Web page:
With the ascent of Donald Trump, fears have risen that China and the U.S. might be headed for war. At least for now, any conflict is most likely to be economic. Ever since Richard Nixon’s famous visit with Mao Zedong in 1972, the U.S. has striven to treat Beijing as a partner, help its economy develop, and lure the emerging giant into the global order Washington has crafted. Trump, though, believes that policy has allowed China to prosper at America’s expense, and that it’s high time Washington stood up for U.S. workers, industry, and power. The Chinese “haven’t played by the rules, and I know it’s time that they’re going to start,” he said in December.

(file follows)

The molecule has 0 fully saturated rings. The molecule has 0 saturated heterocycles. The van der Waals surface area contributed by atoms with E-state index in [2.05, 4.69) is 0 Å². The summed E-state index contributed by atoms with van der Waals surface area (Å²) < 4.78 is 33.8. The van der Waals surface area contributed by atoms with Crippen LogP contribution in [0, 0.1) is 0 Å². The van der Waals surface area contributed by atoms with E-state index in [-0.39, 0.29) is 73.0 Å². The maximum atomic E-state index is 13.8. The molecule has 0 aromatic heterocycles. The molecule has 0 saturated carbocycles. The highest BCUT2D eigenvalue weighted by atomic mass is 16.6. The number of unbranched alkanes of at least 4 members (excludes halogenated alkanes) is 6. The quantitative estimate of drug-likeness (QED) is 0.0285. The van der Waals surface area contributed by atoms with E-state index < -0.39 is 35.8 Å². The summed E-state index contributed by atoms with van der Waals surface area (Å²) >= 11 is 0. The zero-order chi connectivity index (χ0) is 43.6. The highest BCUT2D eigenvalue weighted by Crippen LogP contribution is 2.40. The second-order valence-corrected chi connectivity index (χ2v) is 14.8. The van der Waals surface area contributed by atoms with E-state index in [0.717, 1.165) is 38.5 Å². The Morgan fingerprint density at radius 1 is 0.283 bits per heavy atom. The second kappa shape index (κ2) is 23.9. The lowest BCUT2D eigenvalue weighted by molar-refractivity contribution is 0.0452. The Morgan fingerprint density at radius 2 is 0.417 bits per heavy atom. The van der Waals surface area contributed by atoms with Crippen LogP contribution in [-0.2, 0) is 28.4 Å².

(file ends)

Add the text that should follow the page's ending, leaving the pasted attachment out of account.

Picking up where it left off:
Much of what Trump says about China is nonsense. But embedded in his rhetoric is an astute and significant point: China is an economic rival to the U.S., and Washington has to start acting like it is. A new approach to defend U.S. economic interests against the ascending Chinese superpower may be necessary, perhaps even critical.
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